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Biochemistry. 2000 Nov 14;39(45):13831-7.

Acid pairs increase the N-terminal Ca2+ affinity of CaM by increasing the rate of Ca2+ association.

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Department of Molecular and Cellular Biochemistry, The Ohio State University Medical Center, Columbus, Ohio 43210, USA.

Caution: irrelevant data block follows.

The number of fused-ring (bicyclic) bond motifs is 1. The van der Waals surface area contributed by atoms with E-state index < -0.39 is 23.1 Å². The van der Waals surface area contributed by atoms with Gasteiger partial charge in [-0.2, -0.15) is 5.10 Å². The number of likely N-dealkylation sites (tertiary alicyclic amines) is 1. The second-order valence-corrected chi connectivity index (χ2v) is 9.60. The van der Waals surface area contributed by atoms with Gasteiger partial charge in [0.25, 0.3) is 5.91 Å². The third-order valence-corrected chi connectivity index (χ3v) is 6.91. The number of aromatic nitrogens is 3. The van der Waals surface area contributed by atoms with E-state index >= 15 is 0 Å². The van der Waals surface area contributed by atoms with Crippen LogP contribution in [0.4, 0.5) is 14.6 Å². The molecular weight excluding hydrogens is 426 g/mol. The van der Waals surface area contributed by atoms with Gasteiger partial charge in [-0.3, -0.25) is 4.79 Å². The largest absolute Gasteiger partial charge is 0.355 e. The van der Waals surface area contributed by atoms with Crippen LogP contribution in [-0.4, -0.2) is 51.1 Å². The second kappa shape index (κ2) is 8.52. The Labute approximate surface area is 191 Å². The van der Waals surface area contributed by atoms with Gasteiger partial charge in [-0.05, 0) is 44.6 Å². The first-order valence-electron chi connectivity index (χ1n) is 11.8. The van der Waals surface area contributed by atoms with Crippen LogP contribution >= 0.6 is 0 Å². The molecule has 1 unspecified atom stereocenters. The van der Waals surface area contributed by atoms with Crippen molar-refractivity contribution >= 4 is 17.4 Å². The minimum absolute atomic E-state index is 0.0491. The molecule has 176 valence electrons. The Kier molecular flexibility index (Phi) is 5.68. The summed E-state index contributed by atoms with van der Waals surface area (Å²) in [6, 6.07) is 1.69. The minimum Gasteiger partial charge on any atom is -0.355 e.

A series of N-terminal calmodulin (CaM) mutants was generated to probe the relationship between the N-terminal Ca(2+) affinity and the number of paired, negatively charged Ca(2+) chelating residues in the N-terminal Ca(2+)-binding sites of CaM. When the number of acid pairs [negatively charged residues at positions +x and -x (X-axis), +y and -y (Y-axis), and +z and -z (Z-axis)] was increased from zero to one and then to two, a progressive increase was seen in the N-terminal Ca(2+) affinities. The maximal ranges of the increases observed in the N-terminal Ca(2+) affinity were approximately 8-8.5-fold for site I, approximately 4.5-5-fold for site II, and approximately 11-fold for both sites, in comparison to the mutants containing no acid pairs. The maximal values of N-terminal Ca(2+) affinity were bestowed by the presence of five acidic chelating residues in site I or II, individually. Addition of the sixth acidic chelating residue (third acid pair) to both N-terminal Ca(2+)-binding sites reduced the N-terminal Ca(2+) affinity. The increases in Ca(2+) affinity observed were caused by an increase in the Ca(2+) association rates for the Y- and Z-axis acid pairs, while the X-axis acid pair caused a reduction in the Ca(2+) dissociation rates.

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